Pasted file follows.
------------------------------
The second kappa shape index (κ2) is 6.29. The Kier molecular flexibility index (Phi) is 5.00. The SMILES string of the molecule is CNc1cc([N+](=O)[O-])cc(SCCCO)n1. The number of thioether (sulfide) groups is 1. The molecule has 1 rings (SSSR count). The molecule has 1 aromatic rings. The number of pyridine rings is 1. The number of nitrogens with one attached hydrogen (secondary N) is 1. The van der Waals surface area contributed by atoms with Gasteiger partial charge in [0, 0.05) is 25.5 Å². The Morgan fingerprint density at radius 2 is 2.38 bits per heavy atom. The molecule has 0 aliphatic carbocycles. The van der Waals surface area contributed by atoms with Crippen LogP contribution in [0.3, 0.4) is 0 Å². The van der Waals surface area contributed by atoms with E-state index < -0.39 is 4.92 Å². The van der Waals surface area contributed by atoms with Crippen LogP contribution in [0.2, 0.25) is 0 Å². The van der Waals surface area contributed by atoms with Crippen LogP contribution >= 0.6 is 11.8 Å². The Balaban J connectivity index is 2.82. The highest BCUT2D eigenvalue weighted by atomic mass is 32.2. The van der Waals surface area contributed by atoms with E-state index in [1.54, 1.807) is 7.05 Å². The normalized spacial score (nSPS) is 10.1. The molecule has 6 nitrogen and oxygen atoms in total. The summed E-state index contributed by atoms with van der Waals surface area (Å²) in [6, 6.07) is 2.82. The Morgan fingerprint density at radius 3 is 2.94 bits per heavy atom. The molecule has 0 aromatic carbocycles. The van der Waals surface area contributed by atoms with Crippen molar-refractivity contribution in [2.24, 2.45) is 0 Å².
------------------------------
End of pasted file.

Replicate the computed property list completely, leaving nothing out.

The second kappa shape index (κ2) is 6.29. The Kier molecular flexibility index (Phi) is 5.00. The SMILES string of the molecule is CNc1cc([N+](=O)[O-])cc(SCCCO)n1. The number of thioether (sulfide) groups is 1. The molecule has 1 rings (SSSR count). The molecule has 1 aromatic rings. The number of pyridine rings is 1. The number of nitrogens with one attached hydrogen (secondary N) is 1. The van der Waals surface area contributed by atoms with Gasteiger partial charge in [0, 0.05) is 25.5 Å². The Morgan fingerprint density at radius 2 is 2.38 bits per heavy atom. The molecule has 0 aliphatic carbocycles. The van der Waals surface area contributed by atoms with Crippen LogP contribution in [0.3, 0.4) is 0 Å². The van der Waals surface area contributed by atoms with E-state index < -0.39 is 4.92 Å². The van der Waals surface area contributed by atoms with Crippen LogP contribution in [0.2, 0.25) is 0 Å². The van der Waals surface area contributed by atoms with Crippen LogP contribution >= 0.6 is 11.8 Å². The Balaban J connectivity index is 2.82. The highest BCUT2D eigenvalue weighted by atomic mass is 32.2. The van der Waals surface area contributed by atoms with E-state index in [1.54, 1.807) is 7.05 Å². The normalized spacial score (nSPS) is 10.1. The molecule has 6 nitrogen and oxygen atoms in total. The summed E-state index contributed by atoms with van der Waals surface area (Å²) in [6, 6.07) is 2.82. The Morgan fingerprint density at radius 3 is 2.94 bits per heavy atom. The molecule has 0 aromatic carbocycles. The van der Waals surface area contributed by atoms with Crippen molar-refractivity contribution in [2.24, 2.45) is 0 Å².